Y’all, we need to talk.
We need to put our heads together, get on the same page and come up with strategic solutions to avoid almost certain doom come November. I say this because there’s some dangerous rhetoric floating around. It’s bitter and fearful and frequently reeks of entitlement. And as this ideology gains momentum and self-righteous fervor, it’s becoming painfully clear that we’re drifting further and further away from rationality … and reality.
Surprisingly, it’s not coming from the radical right.
Last week Hillary Clinton accepted the Democratic nomination, to the chagrin of Bernie Sanders supporters everywhere—including myself. This has been almost inevitable since the primaries, so aside from wondering whether Sanders would pull a Ted Cruz, most of us tuned in to the Democratic National Convention seeking grim reassurance about Clinton, the highly suspect candidate best known to dubious Dems as “the lesser of two evils”—and to many blacks as the originator of the “superpredator” trope. But while the skepticism didn’t subside (or the #GirlIGuessImWithHer memes), the impact of Sanders’ campaign on Clinton’s platform was clear, as was the fact that he agrees Donald Trump must not win the White House.
Unfortunately, some of Sanders’ most ardent supporters remain unconvinced. It seems that many of us are unable to accept that our major-party choices are between a bigoted and arguably delusional zealot and an experienced but painfully prototypical politician. But while it may seem a “rock and a hard place” dilemma, I’d argue that a Trump presidency is not a “hard place.” It’s a hopeless one.
Yet and still, some are so disillusioned that they’re considering voting third party—or sitting this election out altogether—and encouraging others to do so, too. Indeed, via social media, television interviews and deeply intellectual essays (including this one by writer and scholar Ahmad Greene-Hayes, which invokes the venerable W.E.B. Du Bois as added persuasion), we’re being implored to withhold our votes. And while in a less polarized cycle this might be worth considering, in an election year as crucial and potentially devastating as this one, I’m with her—“her” being Sarah Silverman, who notably campaigned for Sanders—when she says, “You’re being ridiculous.” Here’s why:
Greene-Hayes posits: “Millennials who divest from this two-party system are knowledgeable of the countless black folks before us who contested American oligarchy and dared to stand tall against ‘faux democratic option’ guised as options—plural.”
Having not been of voting age at the time, millennials may not remember (since they’re also not forced to recall the realities of living in the Jim Crow era), but in this century’s first presidential election, we were faced with choosing between an overgrown frat-boy-like Republican with questionable common sense, and a political dynasty behind him, and an intelligent, if not altogether inspiring, Democrat who was poised to inherit the throne from his charismatic predecessor. (Sound at all familiar?)
Enter a third-party option: a candidate campaigning upon an admirably liberal platform, who seemingly appeared out of nowhere. He hadn’t. In fact, his 2000 campaign was his third in what would become five runs for the presidency, the first of which was as a Democrat. Fully aware that he wouldn’t win, and that his run would simply disrupt the party of which he was formerly a member, he campaigned heavily in swing states, deflecting approximately 13 percent of votes away from the two major parties. His theory: that there was ultimately no difference between the two major-party candidates. Two subsequent wars, devastating foreign and environmental policies, and economic policies that would pave the way for a crippling American recession would prove him wrong, at our expense.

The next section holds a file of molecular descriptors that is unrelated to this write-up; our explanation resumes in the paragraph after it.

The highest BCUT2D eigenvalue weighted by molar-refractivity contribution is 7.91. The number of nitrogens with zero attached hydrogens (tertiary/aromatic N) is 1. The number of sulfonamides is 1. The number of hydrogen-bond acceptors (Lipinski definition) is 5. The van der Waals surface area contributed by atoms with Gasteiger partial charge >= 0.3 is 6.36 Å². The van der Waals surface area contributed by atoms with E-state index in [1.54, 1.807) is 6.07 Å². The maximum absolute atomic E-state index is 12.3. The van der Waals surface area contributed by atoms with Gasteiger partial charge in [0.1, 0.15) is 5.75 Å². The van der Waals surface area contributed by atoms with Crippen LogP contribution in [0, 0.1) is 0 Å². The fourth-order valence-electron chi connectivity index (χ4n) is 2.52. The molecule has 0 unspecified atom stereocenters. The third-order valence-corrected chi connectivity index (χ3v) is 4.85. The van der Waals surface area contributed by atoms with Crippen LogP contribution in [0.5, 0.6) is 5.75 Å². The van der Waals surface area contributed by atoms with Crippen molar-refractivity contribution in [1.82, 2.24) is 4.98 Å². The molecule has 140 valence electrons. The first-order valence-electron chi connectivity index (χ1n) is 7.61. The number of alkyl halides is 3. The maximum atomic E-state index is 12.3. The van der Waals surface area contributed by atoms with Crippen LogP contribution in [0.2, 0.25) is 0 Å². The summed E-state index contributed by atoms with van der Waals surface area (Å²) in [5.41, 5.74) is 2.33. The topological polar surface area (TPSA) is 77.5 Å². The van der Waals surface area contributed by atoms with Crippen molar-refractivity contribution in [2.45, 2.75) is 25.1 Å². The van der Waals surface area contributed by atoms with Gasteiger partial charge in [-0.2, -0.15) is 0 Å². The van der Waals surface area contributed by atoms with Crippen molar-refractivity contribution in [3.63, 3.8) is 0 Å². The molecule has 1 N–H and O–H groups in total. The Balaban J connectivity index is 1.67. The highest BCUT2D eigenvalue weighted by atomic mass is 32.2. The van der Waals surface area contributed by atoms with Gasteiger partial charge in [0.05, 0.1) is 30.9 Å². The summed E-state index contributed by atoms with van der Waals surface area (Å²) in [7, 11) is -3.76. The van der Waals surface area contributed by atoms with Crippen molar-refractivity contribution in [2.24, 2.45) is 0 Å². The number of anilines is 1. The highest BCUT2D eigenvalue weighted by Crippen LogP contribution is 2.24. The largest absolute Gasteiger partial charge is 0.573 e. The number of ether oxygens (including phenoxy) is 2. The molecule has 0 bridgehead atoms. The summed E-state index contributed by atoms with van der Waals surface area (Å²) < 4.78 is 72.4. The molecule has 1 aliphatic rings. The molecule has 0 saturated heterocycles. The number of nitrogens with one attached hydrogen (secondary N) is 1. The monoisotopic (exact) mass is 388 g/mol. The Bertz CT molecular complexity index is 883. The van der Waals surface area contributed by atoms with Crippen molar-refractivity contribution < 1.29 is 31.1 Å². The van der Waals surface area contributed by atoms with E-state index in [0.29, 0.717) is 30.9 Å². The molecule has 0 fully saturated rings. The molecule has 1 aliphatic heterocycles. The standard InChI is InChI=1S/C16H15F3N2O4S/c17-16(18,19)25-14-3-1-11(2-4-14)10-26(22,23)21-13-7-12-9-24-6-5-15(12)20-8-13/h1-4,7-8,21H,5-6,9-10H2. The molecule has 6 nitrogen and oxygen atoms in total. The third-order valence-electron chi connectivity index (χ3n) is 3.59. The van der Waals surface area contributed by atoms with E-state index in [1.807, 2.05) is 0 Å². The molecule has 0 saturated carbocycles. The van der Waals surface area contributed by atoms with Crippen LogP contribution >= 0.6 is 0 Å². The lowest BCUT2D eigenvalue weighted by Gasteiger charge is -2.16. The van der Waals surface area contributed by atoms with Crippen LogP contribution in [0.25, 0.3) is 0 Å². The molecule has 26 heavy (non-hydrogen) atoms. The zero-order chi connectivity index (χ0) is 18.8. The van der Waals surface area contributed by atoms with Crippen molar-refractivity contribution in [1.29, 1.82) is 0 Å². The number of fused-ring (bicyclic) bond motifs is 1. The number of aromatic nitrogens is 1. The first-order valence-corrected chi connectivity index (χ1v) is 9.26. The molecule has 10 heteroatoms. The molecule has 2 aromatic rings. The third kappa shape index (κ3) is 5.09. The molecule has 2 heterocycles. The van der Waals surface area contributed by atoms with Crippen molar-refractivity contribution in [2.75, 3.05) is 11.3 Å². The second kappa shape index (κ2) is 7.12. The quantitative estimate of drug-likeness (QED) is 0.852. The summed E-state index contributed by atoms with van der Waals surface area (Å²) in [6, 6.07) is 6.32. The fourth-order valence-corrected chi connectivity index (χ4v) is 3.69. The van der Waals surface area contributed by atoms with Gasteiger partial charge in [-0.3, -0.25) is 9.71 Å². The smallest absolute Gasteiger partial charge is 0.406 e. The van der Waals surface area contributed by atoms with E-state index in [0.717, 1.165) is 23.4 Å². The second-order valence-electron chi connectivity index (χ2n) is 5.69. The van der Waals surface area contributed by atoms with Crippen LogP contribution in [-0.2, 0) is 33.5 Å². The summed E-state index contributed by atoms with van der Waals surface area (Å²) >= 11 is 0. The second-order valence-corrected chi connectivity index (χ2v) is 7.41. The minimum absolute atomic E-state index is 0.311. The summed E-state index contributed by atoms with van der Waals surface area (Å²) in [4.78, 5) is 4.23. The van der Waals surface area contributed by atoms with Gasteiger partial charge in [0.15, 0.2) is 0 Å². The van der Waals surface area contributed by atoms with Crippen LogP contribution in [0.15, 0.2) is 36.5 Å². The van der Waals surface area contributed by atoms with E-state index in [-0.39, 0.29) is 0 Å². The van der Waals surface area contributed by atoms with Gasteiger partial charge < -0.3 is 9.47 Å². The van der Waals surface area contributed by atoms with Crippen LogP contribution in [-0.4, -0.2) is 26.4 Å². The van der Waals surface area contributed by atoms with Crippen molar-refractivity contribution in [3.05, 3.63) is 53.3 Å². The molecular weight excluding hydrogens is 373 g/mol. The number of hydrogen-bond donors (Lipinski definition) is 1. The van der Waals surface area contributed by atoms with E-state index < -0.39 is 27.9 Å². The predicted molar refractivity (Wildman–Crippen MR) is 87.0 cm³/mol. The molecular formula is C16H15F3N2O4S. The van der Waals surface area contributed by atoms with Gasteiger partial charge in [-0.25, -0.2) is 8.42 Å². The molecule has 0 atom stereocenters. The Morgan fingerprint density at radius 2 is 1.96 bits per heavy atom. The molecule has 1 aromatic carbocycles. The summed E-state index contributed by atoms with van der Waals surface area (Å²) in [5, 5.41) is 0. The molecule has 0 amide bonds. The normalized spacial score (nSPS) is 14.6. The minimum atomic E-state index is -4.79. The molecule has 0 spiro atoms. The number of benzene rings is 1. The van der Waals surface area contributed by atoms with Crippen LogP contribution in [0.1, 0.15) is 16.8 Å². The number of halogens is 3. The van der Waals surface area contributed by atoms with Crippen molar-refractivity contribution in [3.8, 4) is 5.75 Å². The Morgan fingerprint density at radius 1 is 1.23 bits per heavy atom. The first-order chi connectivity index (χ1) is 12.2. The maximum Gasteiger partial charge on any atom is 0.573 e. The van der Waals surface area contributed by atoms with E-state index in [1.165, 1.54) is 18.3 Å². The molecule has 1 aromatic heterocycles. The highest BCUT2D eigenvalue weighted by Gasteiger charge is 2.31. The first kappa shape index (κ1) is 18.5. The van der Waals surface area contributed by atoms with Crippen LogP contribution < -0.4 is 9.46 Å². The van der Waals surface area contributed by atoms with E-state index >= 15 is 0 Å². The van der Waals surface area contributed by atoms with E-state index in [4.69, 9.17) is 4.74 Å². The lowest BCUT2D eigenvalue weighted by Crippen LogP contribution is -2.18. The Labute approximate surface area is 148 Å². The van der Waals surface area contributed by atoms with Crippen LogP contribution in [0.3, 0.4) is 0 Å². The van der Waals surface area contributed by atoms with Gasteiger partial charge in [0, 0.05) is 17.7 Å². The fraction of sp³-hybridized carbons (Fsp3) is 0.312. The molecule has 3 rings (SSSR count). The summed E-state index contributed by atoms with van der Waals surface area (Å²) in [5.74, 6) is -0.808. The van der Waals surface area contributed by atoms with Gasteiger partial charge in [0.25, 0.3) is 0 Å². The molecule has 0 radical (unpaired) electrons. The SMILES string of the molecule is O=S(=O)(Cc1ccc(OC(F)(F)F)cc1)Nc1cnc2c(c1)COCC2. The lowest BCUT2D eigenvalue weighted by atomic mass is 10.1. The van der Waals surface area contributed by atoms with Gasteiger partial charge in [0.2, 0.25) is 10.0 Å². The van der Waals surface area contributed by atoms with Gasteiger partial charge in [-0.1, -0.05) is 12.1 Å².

Is the predominance of two political parties problematic? As fractures within both parties demonstrate, absolutely. The same could be said of both the Electoral College and the superdelegates who have diminished the value of our individual votes. But it’s also notable that despite their outcries for reform, the Green and Libertarian parties don’t seem to strategically campaign to increase their bases except in presidential-election years, and not in local and midterm elections. As noted in the Daily Kos, “Instead, they treat the Presidential race as an advertising campaign for their party, hoping to draw in a few more disenfranchised Republican or Democrat voters.”
Politics is not a zero-sum game, and voting does not imply dependency on a structure that has proved not to love us. But it is not enough to disrupt the system, especially when nothing substantive is there to take its place. The fact is that those who choose to divest from the only system we currently have are liable to get whatever the system rams down their silent throats.
“It is time to sit down on the Democratic Party if the Democratic Party isn’t promising progression directly to you. … If that does not happen, I will look at the Democratic Party, and I will tell them that we will sit at home in November. We will sit on our hands and we will watch that maniac burn this country down.”
This is the opinion of recording artist and activist Killer Mike, whose advice to invest in black-owned banks—while not new—recently gained national momentum. But while leveraging our collective economic power is a much needed part of our long-term solution, if Trump is elected, exactly whose feet will likely be put to the fire first?